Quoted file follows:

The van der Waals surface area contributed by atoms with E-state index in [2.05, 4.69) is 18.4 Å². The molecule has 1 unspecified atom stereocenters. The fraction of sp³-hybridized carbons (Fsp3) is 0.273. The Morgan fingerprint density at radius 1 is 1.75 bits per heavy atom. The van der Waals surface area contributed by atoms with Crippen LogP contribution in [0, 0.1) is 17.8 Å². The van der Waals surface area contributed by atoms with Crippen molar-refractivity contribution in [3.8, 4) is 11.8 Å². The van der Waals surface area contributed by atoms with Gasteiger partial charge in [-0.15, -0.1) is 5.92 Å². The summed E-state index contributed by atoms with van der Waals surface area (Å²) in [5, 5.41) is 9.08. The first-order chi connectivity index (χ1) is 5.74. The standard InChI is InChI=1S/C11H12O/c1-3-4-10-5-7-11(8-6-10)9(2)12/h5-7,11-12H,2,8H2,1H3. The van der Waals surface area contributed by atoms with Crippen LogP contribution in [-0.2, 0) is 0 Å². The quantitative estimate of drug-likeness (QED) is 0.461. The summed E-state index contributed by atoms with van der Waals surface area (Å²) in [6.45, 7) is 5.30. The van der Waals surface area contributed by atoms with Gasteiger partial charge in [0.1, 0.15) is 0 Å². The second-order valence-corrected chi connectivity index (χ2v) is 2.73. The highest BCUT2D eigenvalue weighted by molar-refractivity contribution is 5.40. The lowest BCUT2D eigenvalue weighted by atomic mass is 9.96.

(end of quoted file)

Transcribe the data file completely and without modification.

The van der Waals surface area contributed by atoms with E-state index in [2.05, 4.69) is 18.4 Å². The molecule has 1 unspecified atom stereocenters. The fraction of sp³-hybridized carbons (Fsp3) is 0.273. The Morgan fingerprint density at radius 1 is 1.75 bits per heavy atom. The van der Waals surface area contributed by atoms with Crippen LogP contribution in [0, 0.1) is 17.8 Å². The van der Waals surface area contributed by atoms with Crippen molar-refractivity contribution in [3.8, 4) is 11.8 Å². The van der Waals surface area contributed by atoms with Gasteiger partial charge in [-0.15, -0.1) is 5.92 Å². The summed E-state index contributed by atoms with van der Waals surface area (Å²) in [5, 5.41) is 9.08. The first-order chi connectivity index (χ1) is 5.74. The standard InChI is InChI=1S/C11H12O/c1-3-4-10-5-7-11(8-6-10)9(2)12/h5-7,11-12H,2,8H2,1H3. The van der Waals surface area contributed by atoms with Crippen LogP contribution in [-0.2, 0) is 0 Å². The quantitative estimate of drug-likeness (QED) is 0.461. The summed E-state index contributed by atoms with van der Waals surface area (Å²) in [6.45, 7) is 5.30. The van der Waals surface area contributed by atoms with Gasteiger partial charge in [0.1, 0.15) is 0 Å². The second-order valence-corrected chi connectivity index (χ2v) is 2.73. The highest BCUT2D eigenvalue weighted by molar-refractivity contribution is 5.40. The lowest BCUT2D eigenvalue weighted by atomic mass is 9.96.